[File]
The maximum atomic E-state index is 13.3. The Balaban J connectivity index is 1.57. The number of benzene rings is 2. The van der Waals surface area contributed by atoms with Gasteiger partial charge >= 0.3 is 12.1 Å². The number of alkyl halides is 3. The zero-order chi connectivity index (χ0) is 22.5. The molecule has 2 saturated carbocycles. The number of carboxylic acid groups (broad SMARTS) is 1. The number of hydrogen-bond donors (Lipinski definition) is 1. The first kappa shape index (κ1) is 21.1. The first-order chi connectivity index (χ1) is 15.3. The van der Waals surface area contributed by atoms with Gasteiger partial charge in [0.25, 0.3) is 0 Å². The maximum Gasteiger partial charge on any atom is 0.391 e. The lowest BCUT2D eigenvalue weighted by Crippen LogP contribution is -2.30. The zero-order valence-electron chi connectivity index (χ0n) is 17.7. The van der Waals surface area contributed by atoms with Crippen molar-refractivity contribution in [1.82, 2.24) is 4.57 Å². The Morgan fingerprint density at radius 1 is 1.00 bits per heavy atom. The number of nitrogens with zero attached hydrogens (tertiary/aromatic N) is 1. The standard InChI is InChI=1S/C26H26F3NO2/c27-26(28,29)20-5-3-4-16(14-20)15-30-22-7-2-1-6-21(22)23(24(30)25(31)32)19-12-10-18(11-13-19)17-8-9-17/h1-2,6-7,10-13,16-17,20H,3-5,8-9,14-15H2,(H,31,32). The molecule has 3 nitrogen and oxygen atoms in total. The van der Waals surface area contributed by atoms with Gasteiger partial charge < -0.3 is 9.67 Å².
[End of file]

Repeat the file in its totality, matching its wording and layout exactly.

The maximum atomic E-state index is 13.3. The Balaban J connectivity index is 1.57. The number of benzene rings is 2. The van der Waals surface area contributed by atoms with Gasteiger partial charge >= 0.3 is 12.1 Å². The number of alkyl halides is 3. The zero-order chi connectivity index (χ0) is 22.5. The molecule has 2 saturated carbocycles. The number of carboxylic acid groups (broad SMARTS) is 1. The number of hydrogen-bond donors (Lipinski definition) is 1. The first kappa shape index (κ1) is 21.1. The first-order chi connectivity index (χ1) is 15.3. The van der Waals surface area contributed by atoms with Gasteiger partial charge in [0.25, 0.3) is 0 Å². The maximum Gasteiger partial charge on any atom is 0.391 e. The lowest BCUT2D eigenvalue weighted by Crippen LogP contribution is -2.30. The zero-order valence-electron chi connectivity index (χ0n) is 17.7. The van der Waals surface area contributed by atoms with Crippen molar-refractivity contribution in [1.82, 2.24) is 4.57 Å². The Morgan fingerprint density at radius 1 is 1.00 bits per heavy atom. The number of nitrogens with zero attached hydrogens (tertiary/aromatic N) is 1. The standard InChI is InChI=1S/C26H26F3NO2/c27-26(28,29)20-5-3-4-16(14-20)15-30-22-7-2-1-6-21(22)23(24(30)25(31)32)19-12-10-18(11-13-19)17-8-9-17/h1-2,6-7,10-13,16-17,20H,3-5,8-9,14-15H2,(H,31,32). The molecule has 3 nitrogen and oxygen atoms in total. The van der Waals surface area contributed by atoms with Gasteiger partial charge < -0.3 is 9.67 Å².